… giving way for a while to a rather more demanding surface of somewhat unevenly laid slabs of rock.

Cambrain Way near Pen Trumau, Black Mountains, photographed by Charles Hawes

You would need to be blind and your Guide Dog deranged to take the wrong route on such a path, but today I was taking no chances, having downloaded the map onto my phone and then having plotted our route onto the map beforehand.  My phone then kept track of our whereabouts through GPS. I gave myself much pleasure during the day by frequently showing Neil where we were AND that this was where we were supposed to be. He was impressed.

Charles Hawes on the Cambrian Way, photographed by Neil Smurthwaite

Eyebrow alert, Charles

A small cairn marked on the map a mile or so further on gave Neil his next chance of a photo opportunity.

Cambrian Way near Pen Traumau, Black Mountains, photographed by Charles Hawes

Neil looking immensely rugged in this pic

A little further on, around Pen Traumau, part of the ground was looking very strange. A section of the peaty surface had what appeared to be the remains of  a woollen like matting or sheet held down by pencil-shaped little stakes. I had come across an image recently of an artwork called the Coffin Route Blanket on the Black Mountain further west in the Beacons that was similarly constructed. With a bit of browsing (I LOVE Google) I found that this was, I think,  part of a much larger project established in 2010 called The Woollen Line. It’s intention was to re-vegetate the landscape but it clearly hadn’t worked.

Woollen Line on OPen Traumau, Black Mountains, photographed on the Cambrain Way by Charles Hawes

With rain drop smudges

Ahead of us, the path was clearly visible dropping down a little and then taking the ridge of the hill to Mynydd Llsiau.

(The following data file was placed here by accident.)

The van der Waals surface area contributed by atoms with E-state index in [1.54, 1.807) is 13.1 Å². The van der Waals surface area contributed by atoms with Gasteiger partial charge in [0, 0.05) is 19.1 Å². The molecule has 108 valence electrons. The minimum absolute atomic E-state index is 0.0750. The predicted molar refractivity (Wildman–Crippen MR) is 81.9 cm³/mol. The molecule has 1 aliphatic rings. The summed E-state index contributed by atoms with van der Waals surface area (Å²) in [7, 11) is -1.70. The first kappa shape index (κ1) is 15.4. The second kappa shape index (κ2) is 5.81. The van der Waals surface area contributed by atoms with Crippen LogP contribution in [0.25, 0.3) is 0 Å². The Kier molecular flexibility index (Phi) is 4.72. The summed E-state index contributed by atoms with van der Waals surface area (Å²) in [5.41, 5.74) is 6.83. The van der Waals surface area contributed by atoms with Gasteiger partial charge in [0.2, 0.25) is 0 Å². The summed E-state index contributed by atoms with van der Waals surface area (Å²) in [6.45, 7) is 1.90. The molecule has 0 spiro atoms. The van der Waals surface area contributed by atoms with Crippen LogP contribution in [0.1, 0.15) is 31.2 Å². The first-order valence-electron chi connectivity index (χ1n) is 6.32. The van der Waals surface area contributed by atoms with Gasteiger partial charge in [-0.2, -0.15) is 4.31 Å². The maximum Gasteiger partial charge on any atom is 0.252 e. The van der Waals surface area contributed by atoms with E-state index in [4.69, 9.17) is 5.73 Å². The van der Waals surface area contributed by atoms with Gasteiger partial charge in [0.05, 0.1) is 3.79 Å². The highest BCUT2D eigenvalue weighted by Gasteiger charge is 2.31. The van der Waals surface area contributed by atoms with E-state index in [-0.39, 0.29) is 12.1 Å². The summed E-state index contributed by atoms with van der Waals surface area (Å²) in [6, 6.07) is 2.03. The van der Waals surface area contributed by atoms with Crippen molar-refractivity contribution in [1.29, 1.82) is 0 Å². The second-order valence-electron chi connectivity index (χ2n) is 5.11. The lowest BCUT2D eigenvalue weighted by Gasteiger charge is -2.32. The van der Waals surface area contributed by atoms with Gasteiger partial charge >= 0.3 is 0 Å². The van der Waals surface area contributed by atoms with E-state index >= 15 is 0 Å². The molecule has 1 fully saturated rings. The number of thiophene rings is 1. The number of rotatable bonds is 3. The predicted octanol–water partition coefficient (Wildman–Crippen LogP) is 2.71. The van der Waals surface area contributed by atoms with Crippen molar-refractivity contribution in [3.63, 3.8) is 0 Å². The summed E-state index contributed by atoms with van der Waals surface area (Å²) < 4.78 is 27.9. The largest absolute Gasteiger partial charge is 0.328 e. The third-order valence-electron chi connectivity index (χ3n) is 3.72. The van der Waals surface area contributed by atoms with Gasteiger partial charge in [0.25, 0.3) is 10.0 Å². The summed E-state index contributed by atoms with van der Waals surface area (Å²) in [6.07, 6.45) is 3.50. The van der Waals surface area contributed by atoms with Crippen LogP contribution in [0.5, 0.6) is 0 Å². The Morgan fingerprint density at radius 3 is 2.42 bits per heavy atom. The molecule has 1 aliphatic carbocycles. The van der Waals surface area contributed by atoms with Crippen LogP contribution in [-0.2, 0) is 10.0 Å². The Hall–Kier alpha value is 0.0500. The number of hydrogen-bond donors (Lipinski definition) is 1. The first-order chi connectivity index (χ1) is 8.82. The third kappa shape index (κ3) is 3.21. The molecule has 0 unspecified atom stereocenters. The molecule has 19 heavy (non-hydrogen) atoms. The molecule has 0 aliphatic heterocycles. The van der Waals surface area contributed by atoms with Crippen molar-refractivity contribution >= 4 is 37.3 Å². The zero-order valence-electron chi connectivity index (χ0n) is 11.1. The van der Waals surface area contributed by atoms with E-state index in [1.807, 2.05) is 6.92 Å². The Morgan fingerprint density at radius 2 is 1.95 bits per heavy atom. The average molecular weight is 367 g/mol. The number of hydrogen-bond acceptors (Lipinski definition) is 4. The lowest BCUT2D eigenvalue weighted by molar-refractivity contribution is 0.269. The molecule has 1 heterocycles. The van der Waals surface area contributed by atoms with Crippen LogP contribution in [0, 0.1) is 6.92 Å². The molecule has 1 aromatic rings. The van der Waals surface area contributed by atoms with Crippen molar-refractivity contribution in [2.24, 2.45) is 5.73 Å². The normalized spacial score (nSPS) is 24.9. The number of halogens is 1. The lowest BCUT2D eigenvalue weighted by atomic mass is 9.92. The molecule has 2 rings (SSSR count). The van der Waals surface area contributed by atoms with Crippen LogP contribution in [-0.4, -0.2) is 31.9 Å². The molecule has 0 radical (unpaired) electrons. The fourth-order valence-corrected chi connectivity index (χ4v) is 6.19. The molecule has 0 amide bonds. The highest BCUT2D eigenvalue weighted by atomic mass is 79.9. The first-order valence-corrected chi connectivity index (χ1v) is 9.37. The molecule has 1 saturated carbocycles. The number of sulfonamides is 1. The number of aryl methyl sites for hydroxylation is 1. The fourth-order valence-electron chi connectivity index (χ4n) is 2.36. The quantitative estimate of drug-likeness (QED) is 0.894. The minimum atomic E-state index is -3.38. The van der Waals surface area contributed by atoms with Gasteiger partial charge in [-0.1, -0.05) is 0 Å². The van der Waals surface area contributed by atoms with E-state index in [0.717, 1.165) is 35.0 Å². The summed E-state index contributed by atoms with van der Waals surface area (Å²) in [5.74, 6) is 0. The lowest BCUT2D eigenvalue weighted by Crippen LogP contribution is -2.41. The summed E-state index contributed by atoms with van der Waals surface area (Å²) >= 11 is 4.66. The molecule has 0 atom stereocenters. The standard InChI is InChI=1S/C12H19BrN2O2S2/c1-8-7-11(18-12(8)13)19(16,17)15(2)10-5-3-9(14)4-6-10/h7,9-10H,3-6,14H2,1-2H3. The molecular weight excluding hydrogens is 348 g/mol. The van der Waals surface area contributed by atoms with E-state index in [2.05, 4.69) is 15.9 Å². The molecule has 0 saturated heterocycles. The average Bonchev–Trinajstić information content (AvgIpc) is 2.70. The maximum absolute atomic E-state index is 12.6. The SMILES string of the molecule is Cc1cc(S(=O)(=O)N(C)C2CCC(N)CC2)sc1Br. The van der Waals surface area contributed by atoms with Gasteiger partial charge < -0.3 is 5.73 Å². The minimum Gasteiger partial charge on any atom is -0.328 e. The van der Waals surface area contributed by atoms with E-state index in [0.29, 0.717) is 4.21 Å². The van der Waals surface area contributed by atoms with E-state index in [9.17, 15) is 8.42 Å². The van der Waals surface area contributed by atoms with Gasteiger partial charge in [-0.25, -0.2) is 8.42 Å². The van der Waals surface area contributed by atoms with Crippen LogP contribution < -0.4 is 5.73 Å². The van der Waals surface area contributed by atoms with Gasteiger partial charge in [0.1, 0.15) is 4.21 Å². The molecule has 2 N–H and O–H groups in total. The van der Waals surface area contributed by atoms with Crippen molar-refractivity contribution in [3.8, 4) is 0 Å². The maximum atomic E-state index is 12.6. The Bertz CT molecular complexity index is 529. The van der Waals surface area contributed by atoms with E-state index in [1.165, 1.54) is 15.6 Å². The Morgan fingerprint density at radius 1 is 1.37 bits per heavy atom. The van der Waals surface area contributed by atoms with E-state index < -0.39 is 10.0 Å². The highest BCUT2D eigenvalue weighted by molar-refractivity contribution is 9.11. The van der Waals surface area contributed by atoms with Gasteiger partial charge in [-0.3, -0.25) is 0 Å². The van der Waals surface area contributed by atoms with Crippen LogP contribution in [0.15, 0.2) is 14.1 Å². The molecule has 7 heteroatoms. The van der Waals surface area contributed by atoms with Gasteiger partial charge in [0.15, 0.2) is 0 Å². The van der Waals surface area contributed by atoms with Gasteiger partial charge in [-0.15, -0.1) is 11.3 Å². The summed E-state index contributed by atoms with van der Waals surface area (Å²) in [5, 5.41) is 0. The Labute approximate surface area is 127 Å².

View to Mynydd Lysiau from the Cambrian Way, The Black Mountains, Photographed by Charles Hawes

Lord Macnamara’s Road on the left of the hill. see below.

I had been introduced to this area a couple of years ago by Kevin Walkers excellent book of walks, “Undiscovered Wales” . A lower path running along the side of this almost mountain, which then crossed our route, is known as Macnamara’s road. Story has it that in the late C18th a John Macnamara had this road built to accommodate a coach and pair and thus facilitate him in some illicit liaison with a woman in the adjoining valley. We found a rather good shelter at this point and, ignorant at the time of this most expensive recreation, enjoyed the view and a cup of coffee (yes, still hot).

View to Mynydd Lysiau from the Cambrian Way, The Black Mountains, Photographed by Neil, Smurthwaite

I am indulging Neil with a bit of a smile, here

The climb up the side of Mynydd Lysiau looked a bit intimating but we were soon on its top, though now a thick mist was obstructing what would otherwise have been a splendid view.

Charles Hawes on Mynydd Lysiau, Cambrian Way, photographed by Neil Smurthwaite

I am beginning to feel a bit cold

Walker describes the next couple of miles as an ancient cefn-ffordd (Trans. “ridge-way”).  The mist lifted a little as we marched through the now slightly springy ground, giving us a glimpse of the surrounding countryside.

View from the Cambrian Way to the Rhiangoll Valley, mphotographed by Charles hawes

As we approached our next summit of Pen Twyn Glas, Neil headed off to the left, wanting to see if the visibility was any better on that side of the hill.

Cambrain Way naer Pen Twyn Glas, Black Mountains, photographed by Charles Hawes

It wasn’t, but as we walked the sky was extraordinarily dynamic, the mist lifting briefly and the sun making emerald-green the fields below.

View to the Rhiangoll Valley from near Pen Twyn Glas taken from the Cambrian Way by Charles Hawes

These moments of sun in the valley were quite magical

Pen Twyn Glas (2,119 feet) has quite a flat top with several tributary paths leading to it. I took one to the right, Neil to the left, him coming across a pair of stones ….

Boundary stones at Pen Twyn Glas, Black Mountains, photographed from the Cambrian Way by Charles Hawes

He does love to point

…..which at the time were a mystery…

Boundary Stones on Pen Twyn Glas, photographed from The Cambrian Way by Charles Hawes

Thanks to Neil, again for this pic